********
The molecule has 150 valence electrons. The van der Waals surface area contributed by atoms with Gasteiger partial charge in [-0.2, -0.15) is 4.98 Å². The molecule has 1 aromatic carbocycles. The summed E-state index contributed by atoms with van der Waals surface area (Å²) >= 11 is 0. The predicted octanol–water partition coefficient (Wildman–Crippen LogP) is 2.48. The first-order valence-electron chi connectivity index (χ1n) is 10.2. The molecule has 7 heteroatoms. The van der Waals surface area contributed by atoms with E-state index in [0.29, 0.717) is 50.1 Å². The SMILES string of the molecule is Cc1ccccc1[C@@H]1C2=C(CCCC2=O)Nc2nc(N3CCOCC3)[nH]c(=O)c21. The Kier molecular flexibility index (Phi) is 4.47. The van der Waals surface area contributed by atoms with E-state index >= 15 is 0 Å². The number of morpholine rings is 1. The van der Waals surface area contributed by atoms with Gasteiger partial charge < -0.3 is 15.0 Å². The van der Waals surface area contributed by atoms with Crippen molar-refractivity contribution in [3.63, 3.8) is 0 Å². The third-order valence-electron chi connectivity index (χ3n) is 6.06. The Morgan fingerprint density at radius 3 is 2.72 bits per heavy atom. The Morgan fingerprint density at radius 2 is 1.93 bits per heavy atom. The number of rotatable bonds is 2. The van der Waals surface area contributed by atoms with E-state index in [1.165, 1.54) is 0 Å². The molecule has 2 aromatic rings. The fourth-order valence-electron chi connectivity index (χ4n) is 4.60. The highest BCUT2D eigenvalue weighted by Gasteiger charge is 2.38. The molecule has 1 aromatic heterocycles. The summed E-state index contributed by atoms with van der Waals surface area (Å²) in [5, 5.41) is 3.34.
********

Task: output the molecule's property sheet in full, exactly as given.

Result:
The molecule has 150 valence electrons. The van der Waals surface area contributed by atoms with Gasteiger partial charge in [-0.2, -0.15) is 4.98 Å². The molecule has 1 aromatic carbocycles. The summed E-state index contributed by atoms with van der Waals surface area (Å²) >= 11 is 0. The predicted octanol–water partition coefficient (Wildman–Crippen LogP) is 2.48. The first-order valence-electron chi connectivity index (χ1n) is 10.2. The molecule has 7 heteroatoms. The van der Waals surface area contributed by atoms with E-state index in [0.29, 0.717) is 50.1 Å². The SMILES string of the molecule is Cc1ccccc1[C@@H]1C2=C(CCCC2=O)Nc2nc(N3CCOCC3)[nH]c(=O)c21. The Kier molecular flexibility index (Phi) is 4.47. The van der Waals surface area contributed by atoms with E-state index >= 15 is 0 Å². The number of morpholine rings is 1. The van der Waals surface area contributed by atoms with Gasteiger partial charge < -0.3 is 15.0 Å². The van der Waals surface area contributed by atoms with Crippen molar-refractivity contribution in [3.63, 3.8) is 0 Å². The third-order valence-electron chi connectivity index (χ3n) is 6.06. The Morgan fingerprint density at radius 3 is 2.72 bits per heavy atom. The Morgan fingerprint density at radius 2 is 1.93 bits per heavy atom. The number of rotatable bonds is 2. The van der Waals surface area contributed by atoms with E-state index in [1.165, 1.54) is 0 Å². The molecule has 2 aromatic rings. The fourth-order valence-electron chi connectivity index (χ4n) is 4.60. The highest BCUT2D eigenvalue weighted by Gasteiger charge is 2.38. The molecule has 1 aromatic heterocycles. The summed E-state index contributed by atoms with van der Waals surface area (Å²) in [5, 5.41) is 3.34.